At that highly impressive public event, these words and those of other spokespersons were taken to refer to the need to find common bases and mutual accommodations between the countries and groupings of the South represented on the platform. Great expectations were immediately aroused - amongst the NGOs present, at least - about the possibility for this grand coalition of the majority of the members of the WTO to constitute an alliance powerful enough to determine the outcome of Hong Kong or even, intentionally or otherwise, block the Doha Round altogether. However, another common thread in all the interventions from the various groupings was that their cooperation was aimed to secure “a breakthrough” and a “positive conclusion” to the Hong Kong Ministerial. Thus, in the light of the eventual outcome of Hong Kong, the question is whether the “reconciliation” referred to in the Grand Alliance press conference was, in fact, between the countries of the South or was referring to “reconciliation”, based on anticipated mutual accommodations, between the countries of the South and the powers of the North.

For their part, the majors might have perceived the potential danger in this grand South alliance, or alternatively were convinced that this was merely part of the tactical positioning and even posturing on the part of the leading countries in this alliance as part of their pressures to move the negotiations forward. In either case, the majors, supported by the WTO Director General, in the end contrived a process and outcome in Hong Kong that was very far from the advanced aspirations expressed by the grand South alliance. It is very difficult to know exactly what transpired in the final intensive all-night negotiations that clinched ’The Hong Kong Text’, because the entire process was so complex and convoluted and so untransparent, especially to those member states not able/allowed to be present [42].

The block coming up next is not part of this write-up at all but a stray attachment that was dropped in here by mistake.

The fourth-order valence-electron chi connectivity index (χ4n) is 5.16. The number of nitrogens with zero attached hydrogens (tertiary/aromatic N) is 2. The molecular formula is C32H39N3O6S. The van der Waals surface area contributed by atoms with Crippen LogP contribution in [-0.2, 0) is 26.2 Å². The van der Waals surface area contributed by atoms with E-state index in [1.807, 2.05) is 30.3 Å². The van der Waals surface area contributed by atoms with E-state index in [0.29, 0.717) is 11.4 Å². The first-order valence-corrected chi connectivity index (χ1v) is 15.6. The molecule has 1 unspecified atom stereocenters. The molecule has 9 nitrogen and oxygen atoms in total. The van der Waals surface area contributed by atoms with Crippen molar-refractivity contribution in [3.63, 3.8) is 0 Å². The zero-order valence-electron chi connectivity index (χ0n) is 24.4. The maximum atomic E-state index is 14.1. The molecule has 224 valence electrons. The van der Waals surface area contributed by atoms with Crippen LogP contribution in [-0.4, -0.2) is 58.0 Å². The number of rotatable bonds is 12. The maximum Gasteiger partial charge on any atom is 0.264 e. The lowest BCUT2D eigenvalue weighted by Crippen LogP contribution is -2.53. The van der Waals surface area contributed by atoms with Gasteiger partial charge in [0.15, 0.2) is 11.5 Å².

However, whatever the means and modalities by which the final outcome of Hong Kong was contrived, from the point of view of the governments and progressive and popular organisations of the South, the fundamental questions that remain are
* whether the declared solidarity between all the country groupings of the South was merely a pragmatic stand and tactical positioning within the WTO in the immediate context and on the limited issues of the Hong Kong negotiations, and little more; OR
* whether this coming together represented a further development of the alliance-building processes that had been intensifying particularly since Cancun, that reflect some broader and fundamental shared interests amongst the countries of the South, and that could become something deeper, more strategic and longer-lasting.

Similarly, other fundamental questions facing peoples organisations in the countries of the South are
* whether the eventual outcome of the Hong Kong ministerial reflected the fact that the major governments of the South, had been worn down and out-maneuvered by the majors powers, and hence their failure to adequately represent the interests of the rest of the South; OR